Getting or renewing a passport is easy. The Passport Application Wizard will help you determine which passport form you need, help you to complete the form online, estimate your payment, and generate the form for you to print—all in one place.


Obtaining Your Visa
In addition to a U.S. passport, you also need to obtain a visa. A visa is an official document issued by a foreign country that formally allows you to visit. Where required, visas are attached to your passport and allow you to enter a foreign nation.

To find information about obtaining a visa for Japan, see the Department of State’s Country Specific Information.


Staying Safe on Your Trip
Before you travel, it's always a good practice to investigate the local conditions, laws, political landscape, and culture of the country. The State Department is a good place to start.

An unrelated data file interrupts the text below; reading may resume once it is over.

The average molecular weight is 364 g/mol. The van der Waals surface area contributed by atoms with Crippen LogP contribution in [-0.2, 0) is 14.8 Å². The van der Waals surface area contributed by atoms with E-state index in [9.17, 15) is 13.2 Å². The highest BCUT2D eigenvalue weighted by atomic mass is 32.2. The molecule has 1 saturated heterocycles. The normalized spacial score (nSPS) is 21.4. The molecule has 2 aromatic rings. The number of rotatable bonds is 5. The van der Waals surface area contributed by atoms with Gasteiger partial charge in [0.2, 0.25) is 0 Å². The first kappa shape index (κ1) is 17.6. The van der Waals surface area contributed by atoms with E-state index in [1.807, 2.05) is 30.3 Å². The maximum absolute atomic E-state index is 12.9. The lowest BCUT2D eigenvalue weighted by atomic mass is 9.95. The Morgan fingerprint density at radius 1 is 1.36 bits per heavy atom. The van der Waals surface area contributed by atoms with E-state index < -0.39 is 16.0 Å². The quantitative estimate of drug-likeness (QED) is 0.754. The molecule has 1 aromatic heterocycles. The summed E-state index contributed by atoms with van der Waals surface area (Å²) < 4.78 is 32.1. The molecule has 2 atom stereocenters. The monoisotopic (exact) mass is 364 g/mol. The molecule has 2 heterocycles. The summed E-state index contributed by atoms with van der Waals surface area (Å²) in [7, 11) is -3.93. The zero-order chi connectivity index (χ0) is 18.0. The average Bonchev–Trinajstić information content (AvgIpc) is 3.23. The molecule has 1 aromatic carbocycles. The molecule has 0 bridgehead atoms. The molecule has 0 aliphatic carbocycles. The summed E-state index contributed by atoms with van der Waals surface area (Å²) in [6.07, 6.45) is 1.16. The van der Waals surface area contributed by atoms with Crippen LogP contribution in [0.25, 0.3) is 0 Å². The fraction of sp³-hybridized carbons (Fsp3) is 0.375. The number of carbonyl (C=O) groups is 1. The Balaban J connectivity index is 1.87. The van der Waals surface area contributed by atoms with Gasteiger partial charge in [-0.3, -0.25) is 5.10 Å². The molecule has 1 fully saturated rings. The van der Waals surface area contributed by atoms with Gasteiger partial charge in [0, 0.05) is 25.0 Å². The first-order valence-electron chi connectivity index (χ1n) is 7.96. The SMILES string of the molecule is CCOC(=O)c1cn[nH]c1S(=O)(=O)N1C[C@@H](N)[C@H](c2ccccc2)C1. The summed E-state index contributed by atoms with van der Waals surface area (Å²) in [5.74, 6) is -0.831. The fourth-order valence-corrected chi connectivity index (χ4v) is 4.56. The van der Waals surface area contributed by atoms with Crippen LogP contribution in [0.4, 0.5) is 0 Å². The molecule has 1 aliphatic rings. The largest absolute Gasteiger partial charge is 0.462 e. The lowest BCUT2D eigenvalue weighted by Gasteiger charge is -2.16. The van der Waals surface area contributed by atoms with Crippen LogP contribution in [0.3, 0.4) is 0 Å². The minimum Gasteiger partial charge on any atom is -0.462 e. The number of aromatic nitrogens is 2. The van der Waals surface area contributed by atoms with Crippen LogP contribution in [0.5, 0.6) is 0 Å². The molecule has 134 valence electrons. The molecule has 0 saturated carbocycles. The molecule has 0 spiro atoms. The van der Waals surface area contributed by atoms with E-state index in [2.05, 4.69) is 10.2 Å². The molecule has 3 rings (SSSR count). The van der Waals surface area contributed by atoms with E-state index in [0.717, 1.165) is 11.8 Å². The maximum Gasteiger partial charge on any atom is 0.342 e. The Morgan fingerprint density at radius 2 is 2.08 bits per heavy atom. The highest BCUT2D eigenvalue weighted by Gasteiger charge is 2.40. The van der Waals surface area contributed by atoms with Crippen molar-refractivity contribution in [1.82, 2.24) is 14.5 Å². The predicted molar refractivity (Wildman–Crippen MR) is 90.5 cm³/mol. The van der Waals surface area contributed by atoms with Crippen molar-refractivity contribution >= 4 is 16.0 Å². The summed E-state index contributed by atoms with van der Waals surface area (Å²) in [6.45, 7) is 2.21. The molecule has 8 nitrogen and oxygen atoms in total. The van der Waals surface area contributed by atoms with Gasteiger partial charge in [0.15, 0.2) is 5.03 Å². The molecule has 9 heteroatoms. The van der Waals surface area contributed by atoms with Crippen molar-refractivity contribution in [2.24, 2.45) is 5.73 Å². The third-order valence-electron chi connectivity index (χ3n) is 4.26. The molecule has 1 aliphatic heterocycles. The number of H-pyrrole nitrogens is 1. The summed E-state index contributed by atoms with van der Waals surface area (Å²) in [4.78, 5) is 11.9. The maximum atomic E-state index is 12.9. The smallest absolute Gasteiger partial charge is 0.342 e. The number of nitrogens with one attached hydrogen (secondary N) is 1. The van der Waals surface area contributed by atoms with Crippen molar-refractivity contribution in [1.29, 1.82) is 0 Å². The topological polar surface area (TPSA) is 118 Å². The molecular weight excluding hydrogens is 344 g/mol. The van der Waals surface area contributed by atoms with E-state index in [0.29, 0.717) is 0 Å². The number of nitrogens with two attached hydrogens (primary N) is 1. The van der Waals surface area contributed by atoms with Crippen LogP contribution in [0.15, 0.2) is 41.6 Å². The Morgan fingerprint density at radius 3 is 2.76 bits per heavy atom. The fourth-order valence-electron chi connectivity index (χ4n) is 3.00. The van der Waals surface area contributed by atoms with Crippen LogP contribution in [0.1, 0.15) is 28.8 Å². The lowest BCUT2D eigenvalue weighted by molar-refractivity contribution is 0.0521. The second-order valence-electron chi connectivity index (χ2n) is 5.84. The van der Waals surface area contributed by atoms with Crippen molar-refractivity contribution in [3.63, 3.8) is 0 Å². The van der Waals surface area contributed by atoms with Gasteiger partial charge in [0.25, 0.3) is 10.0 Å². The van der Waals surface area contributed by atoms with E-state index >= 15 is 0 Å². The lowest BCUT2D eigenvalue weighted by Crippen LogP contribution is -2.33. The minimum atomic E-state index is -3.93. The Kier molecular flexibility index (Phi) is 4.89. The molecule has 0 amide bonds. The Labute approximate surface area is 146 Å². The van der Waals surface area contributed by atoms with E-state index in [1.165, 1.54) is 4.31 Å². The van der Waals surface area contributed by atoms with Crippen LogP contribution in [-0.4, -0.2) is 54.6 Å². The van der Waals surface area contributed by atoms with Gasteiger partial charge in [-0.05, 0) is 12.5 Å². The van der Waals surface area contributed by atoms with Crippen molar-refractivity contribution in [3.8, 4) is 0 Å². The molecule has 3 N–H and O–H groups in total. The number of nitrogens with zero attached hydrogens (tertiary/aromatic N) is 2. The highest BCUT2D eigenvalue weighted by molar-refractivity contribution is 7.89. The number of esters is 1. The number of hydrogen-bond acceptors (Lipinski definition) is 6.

The Department of State provides Country Specific Information for every country of the world about various issues, including the health conditions, crime, unusual currency or entry requirements, and any areas of instability.


Staying in Touch on Your Trip
When traveling during the adoption process, we encourage you to register your trip with the Department of State. Travel registration makes it possible to contact you if necessary. Whether there’s a family emergency in the United States, or a crisis Japan, registration assists the U.S. Embassy or Consulate in reaching you.

Registration is free and can be done online.

 

AFTER ADOPTION

What does Japan require of the adoptive parents after the adoption?
Japan does not have any post-adoption requirements.

What resources are available to assist families after the adoption?